Mårten Lange: I first came in contact with your work through your book Landmasses and Railways. I was fascinated by the structure of the book; it is built very much like a novel, divided into chapters. Have you ever worked with text? How do you think the narrative of your book relates to that of a novel?
Bertrand Fleuret: I was more focused on creating an imaginary world and make it coherent and believable than I was with creating a narrative. People looking for a story in Landmasses and Railways might end up disappointed. There is a progression through a fictional landscape but it is very linear and basic, a crash landing, a journey towards a city, the exploration of that city, then an escape and fading into nature. It is up to the viewer to imagine his own story and meanderings through that world. There are some ideas, moods or sensations I wanted to put in there, for example a feeling that as we go further into the journey we cannot go back, a certain timelessness of the place with a clash between medieval and futuristic aesthetics etc.
My original idea was to illustrate a science-fiction novel with images of our world, and then I thought it would be more interesting to do something purely photographic. When I started with no text at all I couldn’t make it work, it was impossible to edit things into a comprehensible book. I would have lost the viewers too. The chapters and their titles where necessary to give 'readers' a ground solid enough to step on. The Paul Bowles quote at the beginning was also necessary I think, to spell out quickly what my aim was.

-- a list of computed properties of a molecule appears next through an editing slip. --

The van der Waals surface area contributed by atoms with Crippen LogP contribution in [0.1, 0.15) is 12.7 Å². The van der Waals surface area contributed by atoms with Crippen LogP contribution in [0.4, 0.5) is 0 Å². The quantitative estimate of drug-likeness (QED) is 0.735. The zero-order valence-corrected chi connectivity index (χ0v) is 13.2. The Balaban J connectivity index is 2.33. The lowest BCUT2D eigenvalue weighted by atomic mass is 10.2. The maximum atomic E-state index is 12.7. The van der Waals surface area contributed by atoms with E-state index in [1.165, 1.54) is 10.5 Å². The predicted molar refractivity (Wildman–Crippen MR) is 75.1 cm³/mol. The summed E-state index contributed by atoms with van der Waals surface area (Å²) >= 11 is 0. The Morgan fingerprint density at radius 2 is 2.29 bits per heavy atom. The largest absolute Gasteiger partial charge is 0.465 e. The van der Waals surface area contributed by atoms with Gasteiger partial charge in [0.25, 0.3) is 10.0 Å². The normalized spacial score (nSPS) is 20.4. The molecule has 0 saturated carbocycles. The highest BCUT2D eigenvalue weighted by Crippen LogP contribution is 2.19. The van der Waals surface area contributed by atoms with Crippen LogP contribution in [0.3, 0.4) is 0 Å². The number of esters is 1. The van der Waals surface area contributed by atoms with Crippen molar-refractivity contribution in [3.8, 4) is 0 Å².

On a different level there is no language within the photographs, I pointed the lens away from any billboard, traffic sign, branded T-shirt or anything that would have language on it, any trace of language brings you back to a specific country and time.
ML: At your website you show a selection of books, graphic novels and films that inspired the project. Among them are Andrei Tarkovsky's Solaris and Chris Marker's Sunless. These two films are both concerned with the idea of exploration. When making photographs, is exploration important for you? Do you consider the editing process an act of exploration or explanation?
BF: I don't know if exploration is at the core of these two movies, I think their main concern is memory and how past things influence the present on an individual or universal level. In any case, watching both movies it is their aesthetics and their use of imagery, more than a story or a theme that hits me.
At the beginning of Solaris Tarkovsky manages to throw us into a science-fiction world with very unspectacular things, a horse, a field and a farm become unfamiliar and futuristic with some details like for example the two boxer dogs, they look like fantastic creatures. Our imagination is called in to make that leap.
Sunless is so complex, the flow of the images and the narration are hypnotic. There is a sense of infinite curiosity of Chris Marker for things, be it a bird, a park, a gesture. He is not blasé. I hope there is a sense of wonder in Landmasses and Railways. The role and the nature of the narrator in Sunless are unique too; someone reads letters to us, who exactly is the narrator? The one who reads or the one who wrote? The writer of the letters is fictitious; the reader speaks like a friend of his, which makes her fictitious too. And we get carried by this voice and a constant flow of strange ideas and facts.